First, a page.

Observation: During a study to identify bat habitat (including potential hibernacula, maternity roosting, and foraging sites) in the Niagara River Gorge, a bat was observed on March 21, 2017 at a location that is atypical of a hibernation site during a time of year when bats would still be in hibernation. The bat, possibly a Little Brown Myotis though unconfirmed, was located under a rock ledge in a small rock crevice with no direct sun exposure (Appendix 1).
There are several hypotheses that come to mind which may explain this behavior:
White-nose syndrome: White-nose syndrome is a disease that affects hibernating bats, causing mass population declines. (Frick, Pollock, Hicks, Langwig, Turner, & Kunz, 2010). It is commonly known that White-nose syndrome (WNS) has decimated bat populations along the eastern seaboard of North America over the past 10 years. This has resulted in many bat species being newly classified as Species at Risk (SAR). Though WNS gets its name from the white fungus growing on the faces and wings of bats (www.whitenosesyndrome.org), bat can sometimes have the disease with out any sign of the fungus. Due to the elevation and size of the crevice that this bat was found in, the indication of white fungus was inconclusive.
Early Emergence: While the time of this observation would have been early compared to typical emergence from hibernation, it is possible that warmer temperatures played a factor in early emergence. However, this would still not account for the selection of this particular crevice. Bats typically select areas with some sun exposure due to their poor ability to thermo-regulate given their high surface to mass ratio. (Stones & Wiebers, 1965, p. 155)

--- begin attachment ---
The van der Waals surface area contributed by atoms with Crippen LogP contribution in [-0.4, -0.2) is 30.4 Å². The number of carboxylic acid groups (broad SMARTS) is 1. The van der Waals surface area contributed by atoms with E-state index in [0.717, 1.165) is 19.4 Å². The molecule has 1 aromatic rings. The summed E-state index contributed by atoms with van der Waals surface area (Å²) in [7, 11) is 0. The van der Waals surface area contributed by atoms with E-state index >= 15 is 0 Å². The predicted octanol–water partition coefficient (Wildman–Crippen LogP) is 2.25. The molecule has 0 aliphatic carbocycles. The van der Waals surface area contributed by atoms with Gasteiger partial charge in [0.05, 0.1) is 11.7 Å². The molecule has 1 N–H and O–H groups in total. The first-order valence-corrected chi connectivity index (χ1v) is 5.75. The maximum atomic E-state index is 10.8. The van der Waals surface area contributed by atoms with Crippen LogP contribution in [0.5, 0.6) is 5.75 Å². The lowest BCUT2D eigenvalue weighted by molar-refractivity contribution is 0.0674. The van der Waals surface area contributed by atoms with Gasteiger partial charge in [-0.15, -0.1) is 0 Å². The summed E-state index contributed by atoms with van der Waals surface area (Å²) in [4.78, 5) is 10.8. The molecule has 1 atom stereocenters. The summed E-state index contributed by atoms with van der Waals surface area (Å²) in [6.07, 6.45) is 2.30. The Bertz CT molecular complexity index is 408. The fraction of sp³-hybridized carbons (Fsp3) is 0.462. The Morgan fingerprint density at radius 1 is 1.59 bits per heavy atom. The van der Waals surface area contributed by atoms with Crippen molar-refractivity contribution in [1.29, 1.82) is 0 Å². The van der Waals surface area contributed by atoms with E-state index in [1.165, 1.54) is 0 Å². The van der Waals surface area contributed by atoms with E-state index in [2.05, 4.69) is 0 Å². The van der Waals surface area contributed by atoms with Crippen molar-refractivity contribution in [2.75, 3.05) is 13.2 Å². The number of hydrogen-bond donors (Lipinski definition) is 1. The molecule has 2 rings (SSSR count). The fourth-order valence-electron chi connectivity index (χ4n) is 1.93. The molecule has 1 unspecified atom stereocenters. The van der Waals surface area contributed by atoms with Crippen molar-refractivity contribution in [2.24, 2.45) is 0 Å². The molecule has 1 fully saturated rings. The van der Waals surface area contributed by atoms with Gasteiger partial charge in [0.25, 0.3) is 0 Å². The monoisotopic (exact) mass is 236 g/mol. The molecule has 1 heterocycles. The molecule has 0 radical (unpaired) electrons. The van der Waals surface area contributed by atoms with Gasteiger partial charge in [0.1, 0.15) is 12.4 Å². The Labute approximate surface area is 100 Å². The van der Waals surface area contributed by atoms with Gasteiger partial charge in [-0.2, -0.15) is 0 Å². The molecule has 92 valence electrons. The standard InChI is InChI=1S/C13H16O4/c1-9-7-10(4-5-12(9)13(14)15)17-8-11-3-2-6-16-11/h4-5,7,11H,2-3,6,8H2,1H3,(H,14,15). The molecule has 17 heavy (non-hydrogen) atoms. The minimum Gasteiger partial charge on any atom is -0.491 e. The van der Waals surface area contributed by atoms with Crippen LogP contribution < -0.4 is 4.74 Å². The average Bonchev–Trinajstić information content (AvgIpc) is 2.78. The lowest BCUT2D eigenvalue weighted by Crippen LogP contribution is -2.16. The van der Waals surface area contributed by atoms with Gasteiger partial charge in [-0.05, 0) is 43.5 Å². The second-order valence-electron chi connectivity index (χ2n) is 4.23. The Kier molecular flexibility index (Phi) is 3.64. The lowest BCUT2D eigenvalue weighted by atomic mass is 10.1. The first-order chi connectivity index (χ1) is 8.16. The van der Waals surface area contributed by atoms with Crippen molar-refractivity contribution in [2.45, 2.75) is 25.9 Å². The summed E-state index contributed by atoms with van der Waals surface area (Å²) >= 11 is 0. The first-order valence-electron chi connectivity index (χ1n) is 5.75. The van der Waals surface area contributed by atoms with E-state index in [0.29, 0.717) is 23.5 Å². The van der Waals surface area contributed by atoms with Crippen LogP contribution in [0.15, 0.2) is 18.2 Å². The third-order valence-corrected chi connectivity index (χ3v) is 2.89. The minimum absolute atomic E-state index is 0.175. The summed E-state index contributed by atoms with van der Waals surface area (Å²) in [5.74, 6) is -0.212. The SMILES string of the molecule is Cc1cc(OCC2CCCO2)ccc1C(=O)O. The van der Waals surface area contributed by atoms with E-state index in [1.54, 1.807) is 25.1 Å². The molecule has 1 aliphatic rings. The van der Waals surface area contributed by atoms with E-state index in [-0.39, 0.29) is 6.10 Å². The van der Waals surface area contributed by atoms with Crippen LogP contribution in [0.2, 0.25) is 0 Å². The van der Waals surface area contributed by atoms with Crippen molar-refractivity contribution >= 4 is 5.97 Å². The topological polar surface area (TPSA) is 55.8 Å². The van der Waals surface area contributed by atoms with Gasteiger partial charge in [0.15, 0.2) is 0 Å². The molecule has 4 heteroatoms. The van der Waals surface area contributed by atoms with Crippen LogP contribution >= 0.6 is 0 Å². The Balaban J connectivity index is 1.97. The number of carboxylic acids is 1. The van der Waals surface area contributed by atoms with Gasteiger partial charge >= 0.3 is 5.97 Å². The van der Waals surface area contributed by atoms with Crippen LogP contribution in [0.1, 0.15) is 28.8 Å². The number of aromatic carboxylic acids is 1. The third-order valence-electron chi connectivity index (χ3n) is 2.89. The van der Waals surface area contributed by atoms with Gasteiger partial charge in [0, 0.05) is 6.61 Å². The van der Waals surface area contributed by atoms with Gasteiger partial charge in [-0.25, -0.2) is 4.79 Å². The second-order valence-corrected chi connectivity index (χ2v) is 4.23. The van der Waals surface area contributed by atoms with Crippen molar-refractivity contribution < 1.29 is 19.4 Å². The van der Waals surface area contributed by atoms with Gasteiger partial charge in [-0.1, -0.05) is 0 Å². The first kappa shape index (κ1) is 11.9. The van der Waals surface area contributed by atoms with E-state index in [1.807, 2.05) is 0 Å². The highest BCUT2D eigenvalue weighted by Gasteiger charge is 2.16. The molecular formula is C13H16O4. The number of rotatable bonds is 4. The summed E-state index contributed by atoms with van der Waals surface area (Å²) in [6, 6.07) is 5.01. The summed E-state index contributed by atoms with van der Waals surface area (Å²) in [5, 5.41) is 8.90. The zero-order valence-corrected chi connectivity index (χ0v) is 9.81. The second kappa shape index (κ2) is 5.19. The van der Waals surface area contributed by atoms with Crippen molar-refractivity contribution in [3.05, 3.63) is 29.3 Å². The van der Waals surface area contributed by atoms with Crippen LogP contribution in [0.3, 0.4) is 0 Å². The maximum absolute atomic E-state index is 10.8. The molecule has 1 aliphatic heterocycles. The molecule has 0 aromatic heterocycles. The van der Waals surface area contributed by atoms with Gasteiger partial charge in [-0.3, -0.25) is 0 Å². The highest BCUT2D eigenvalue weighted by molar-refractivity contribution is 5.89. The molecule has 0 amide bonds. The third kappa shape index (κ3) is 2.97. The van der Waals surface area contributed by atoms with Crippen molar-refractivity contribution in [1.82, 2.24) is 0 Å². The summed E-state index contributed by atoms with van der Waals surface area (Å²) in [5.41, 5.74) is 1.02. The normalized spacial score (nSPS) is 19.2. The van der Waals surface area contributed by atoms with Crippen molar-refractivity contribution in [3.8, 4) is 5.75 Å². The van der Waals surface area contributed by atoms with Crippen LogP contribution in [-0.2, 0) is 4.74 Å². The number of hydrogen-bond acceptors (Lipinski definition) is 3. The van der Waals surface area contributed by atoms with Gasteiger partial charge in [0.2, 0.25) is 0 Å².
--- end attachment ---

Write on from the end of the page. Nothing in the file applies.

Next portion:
In conducting a literature review on this unusual observation, a broader observation was realized. The lack of data available on the presence of bat species and bat population distributions in southern Ontario and more specifically, the Niagara region, is alarming. With the exception of several small micro-sites, very little data has been captured with respect to bat populations and habitat in Niagara. Due to declining populations there is an urgency to gather data to provide better understanding and informed data-driven decision making with respect to conservation of bat habitat.
It is believed that the fungus which causes WNS has its origins in Europe and was carried into North America through human activity. Evidence of the origin of this fungus and its migration to North America are a reminder of how easily human activity and a lack of environmental awareness can cause environmental disasters at a global scale.
Frick, W. F., Pollock, J. F., Hicks, A. C., Langwig, K. E., Reynolds, D. S., Turner, G. G., … Kunz, T. H. (2010). An emerging disease causes regional population collapse of a common North American bat species. Science, 329(5992), 679-682. doi:10.1126/science.1188594
Stones, R. C., & Wiebers, J. E. (1965). A review of temperature regulation in bats (Chiroptera). American Midland Naturalist, 74(1), 155-last page?. doi:10.2307/2423129